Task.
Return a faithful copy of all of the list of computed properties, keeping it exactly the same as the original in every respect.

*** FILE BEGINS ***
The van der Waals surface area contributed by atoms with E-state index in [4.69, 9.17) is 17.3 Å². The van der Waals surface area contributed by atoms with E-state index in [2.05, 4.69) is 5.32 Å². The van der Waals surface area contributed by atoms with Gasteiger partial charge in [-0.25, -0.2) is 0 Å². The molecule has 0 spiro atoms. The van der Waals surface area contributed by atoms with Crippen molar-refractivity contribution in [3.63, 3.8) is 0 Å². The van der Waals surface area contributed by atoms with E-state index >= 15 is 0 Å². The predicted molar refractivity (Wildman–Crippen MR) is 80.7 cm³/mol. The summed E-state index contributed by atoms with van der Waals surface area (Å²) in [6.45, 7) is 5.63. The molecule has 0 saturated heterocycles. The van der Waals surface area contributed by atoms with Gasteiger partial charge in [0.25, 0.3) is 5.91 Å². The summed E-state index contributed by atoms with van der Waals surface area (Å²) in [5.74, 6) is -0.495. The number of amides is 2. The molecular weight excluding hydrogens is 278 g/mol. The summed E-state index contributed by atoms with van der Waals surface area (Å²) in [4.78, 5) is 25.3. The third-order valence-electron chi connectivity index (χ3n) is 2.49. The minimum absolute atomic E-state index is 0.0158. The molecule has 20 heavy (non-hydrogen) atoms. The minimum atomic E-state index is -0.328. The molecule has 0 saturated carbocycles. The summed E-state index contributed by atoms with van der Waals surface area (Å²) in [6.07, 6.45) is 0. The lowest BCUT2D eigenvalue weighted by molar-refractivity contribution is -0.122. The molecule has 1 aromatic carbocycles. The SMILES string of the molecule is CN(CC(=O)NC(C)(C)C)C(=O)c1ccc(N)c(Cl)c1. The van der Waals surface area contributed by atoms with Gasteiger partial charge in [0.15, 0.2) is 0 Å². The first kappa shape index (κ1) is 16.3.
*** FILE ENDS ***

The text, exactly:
The van der Waals surface area contributed by atoms with E-state index in [4.69, 9.17) is 17.3 Å². The van der Waals surface area contributed by atoms with E-state index in [2.05, 4.69) is 5.32 Å². The van der Waals surface area contributed by atoms with Gasteiger partial charge in [-0.25, -0.2) is 0 Å². The molecule has 0 spiro atoms. The van der Waals surface area contributed by atoms with Crippen molar-refractivity contribution in [3.63, 3.8) is 0 Å². The van der Waals surface area contributed by atoms with E-state index >= 15 is 0 Å². The predicted molar refractivity (Wildman–Crippen MR) is 80.7 cm³/mol. The summed E-state index contributed by atoms with van der Waals surface area (Å²) in [6.45, 7) is 5.63. The molecule has 0 saturated heterocycles. The van der Waals surface area contributed by atoms with Gasteiger partial charge in [0.25, 0.3) is 5.91 Å². The summed E-state index contributed by atoms with van der Waals surface area (Å²) in [5.74, 6) is -0.495. The number of amides is 2. The molecular weight excluding hydrogens is 278 g/mol. The summed E-state index contributed by atoms with van der Waals surface area (Å²) in [4.78, 5) is 25.3. The third-order valence-electron chi connectivity index (χ3n) is 2.49. The minimum absolute atomic E-state index is 0.0158. The molecule has 20 heavy (non-hydrogen) atoms. The minimum atomic E-state index is -0.328. The molecule has 0 saturated carbocycles. The summed E-state index contributed by atoms with van der Waals surface area (Å²) in [6.07, 6.45) is 0. The lowest BCUT2D eigenvalue weighted by molar-refractivity contribution is -0.122. The molecule has 1 aromatic carbocycles. The SMILES string of the molecule is CN(CC(=O)NC(C)(C)C)C(=O)c1ccc(N)c(Cl)c1. The van der Waals surface area contributed by atoms with Gasteiger partial charge in [0.15, 0.2) is 0 Å². The first kappa shape index (κ1) is 16.3.